Get out of your hotel room, RV or car. See the real Alaska.
We are located 5 miles down a bumpy country dirt road off the highway, back in the woods on the Chakok river.
When you arrive we have a short safety orientation that last about 20 minutes.
It covers basic how to operate these horses, and trail particulars. We also have a hold harmless agreement.
Alaska laws are different than they are in the lower 48.
2 statutes in particular: #1 consenting mature adults should be aware that there is a risk involved with big animals. And that risk is assumed by the person making the choice to be around them.
And #2 Dangerous sports statute: If you want to take risks like helicopter skiing, don't try to sue the helicopter company when you crash and break your leg.
Alaskans value our freedoms, and understand the value of risk, reward, and responsibility.
But those that wont take any risk will never have any peak life experiences. I feel proud to offer this opportunity, and I believe the rewards outweigh the risk.

Once we get mounted and on the trail you can expect to see more scenery and wildlife than you would if you were walking because you are way up on a giant horse, and you can see over the bushes and willows. Our ride will take us through the woods, muskegs, and along the river valley, so you will get a good sample of the country. If we see anything, there is no hurry. We can watch as long as we want because its just us. If you want to take a picture of something that interest you just mention it, if you let your horse stop and put his head in the grass you will get a better picture than trying to catch it on the fly.

Sometimes we see moose and bears down in the river valley at a safe distance, sometimes we see spruce chickens, goshawks, eagles, and northern harriers, We always see beautiful wild scenery that you wont see from the highway.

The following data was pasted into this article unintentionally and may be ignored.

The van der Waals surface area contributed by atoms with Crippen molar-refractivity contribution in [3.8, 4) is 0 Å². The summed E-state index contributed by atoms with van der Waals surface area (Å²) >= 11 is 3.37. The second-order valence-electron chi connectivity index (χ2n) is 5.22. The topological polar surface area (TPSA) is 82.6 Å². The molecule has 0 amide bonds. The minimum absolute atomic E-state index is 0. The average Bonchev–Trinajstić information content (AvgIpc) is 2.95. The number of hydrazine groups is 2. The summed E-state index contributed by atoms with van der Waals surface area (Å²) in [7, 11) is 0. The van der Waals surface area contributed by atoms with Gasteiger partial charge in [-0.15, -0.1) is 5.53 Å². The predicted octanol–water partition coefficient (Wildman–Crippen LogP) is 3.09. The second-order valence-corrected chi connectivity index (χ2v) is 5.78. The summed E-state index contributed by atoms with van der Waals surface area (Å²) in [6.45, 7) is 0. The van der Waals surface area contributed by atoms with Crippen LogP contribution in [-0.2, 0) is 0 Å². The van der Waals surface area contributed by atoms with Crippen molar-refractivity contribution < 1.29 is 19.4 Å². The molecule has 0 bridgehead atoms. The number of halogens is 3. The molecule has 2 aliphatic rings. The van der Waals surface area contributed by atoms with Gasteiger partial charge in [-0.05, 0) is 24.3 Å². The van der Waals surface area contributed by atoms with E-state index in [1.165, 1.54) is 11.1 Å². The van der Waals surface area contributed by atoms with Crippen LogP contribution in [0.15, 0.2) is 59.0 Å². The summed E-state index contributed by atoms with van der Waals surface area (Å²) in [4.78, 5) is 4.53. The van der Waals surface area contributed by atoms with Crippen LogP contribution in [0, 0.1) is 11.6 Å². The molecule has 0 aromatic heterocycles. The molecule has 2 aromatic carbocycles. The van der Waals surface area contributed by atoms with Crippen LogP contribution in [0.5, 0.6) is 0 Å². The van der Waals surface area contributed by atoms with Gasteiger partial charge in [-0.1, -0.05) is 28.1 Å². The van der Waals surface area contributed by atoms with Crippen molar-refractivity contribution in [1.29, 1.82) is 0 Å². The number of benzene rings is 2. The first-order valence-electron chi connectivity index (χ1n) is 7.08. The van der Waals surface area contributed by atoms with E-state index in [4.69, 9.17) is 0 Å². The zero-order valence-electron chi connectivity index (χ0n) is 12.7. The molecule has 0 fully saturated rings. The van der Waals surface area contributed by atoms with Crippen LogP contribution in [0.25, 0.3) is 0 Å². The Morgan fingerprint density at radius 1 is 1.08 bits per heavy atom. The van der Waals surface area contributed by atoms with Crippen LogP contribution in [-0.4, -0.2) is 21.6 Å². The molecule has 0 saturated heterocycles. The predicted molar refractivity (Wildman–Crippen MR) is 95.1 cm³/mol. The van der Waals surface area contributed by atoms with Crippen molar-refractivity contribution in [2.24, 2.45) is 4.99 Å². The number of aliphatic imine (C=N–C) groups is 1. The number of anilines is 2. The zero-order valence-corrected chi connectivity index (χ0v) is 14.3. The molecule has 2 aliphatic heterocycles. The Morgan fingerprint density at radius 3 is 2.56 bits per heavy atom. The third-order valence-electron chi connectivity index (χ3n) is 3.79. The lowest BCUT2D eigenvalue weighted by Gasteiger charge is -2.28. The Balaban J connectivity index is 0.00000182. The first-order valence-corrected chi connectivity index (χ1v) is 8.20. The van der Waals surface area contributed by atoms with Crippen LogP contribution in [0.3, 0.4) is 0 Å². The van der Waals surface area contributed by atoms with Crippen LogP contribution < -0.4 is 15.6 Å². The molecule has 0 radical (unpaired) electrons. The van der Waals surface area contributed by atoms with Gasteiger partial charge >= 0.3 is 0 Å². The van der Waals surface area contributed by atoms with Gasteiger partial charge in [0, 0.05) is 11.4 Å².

The Saddles are very comfortable sheepskin lined Boz Saddles, or the most comfortable bareback rigging with pad and stirrups. In fact that rigging is my choice on some of my longer 10 hour rides.
Go to http://www.bozsaddlery.com/ to learn and see videos of this high tech horse gear.
If it threatens to rain we have rain slicker dusters that cover all the way down your legs, and cantle bags on the saddle for water bottles, snacks, and cameras. When we get back after the ride there will be plenty of time to feed carrots and commune with the horses as they wind down and eat grass. I have never been in a hurry to run anybody off too soon.

Don't forget that you are riding a horse in the wilderness of Alaska, tree branches, and bushes may scratch your legs, and mosquitoes will bite your bare ankles and legs as we go in the shady woodsy parts, so opened toe sandals, crocks, shorts or skirt are better for the beach. If its a nice sunny day in July many riders just bring a long sleeved shirt to tie on the saddle when we go into the more shady parts of the trail, and allow their skin to soak up the sun on the open parts.

If you have a head mounted camera like a go pro bring it, I have seen some very nice video shot that way, but its kind of difficult getting good footage from a handheld, while the horses are walking. But that doesn't stop everybody from getting the obligatory wobbly footage of the horse in front of them on their phone.

When you get to Alaska, give me a call at 907 299 2163 to confirm your ride and schedule a time.

I look forward to sharing my horses and neighborhood with you,
Ron Wilhoit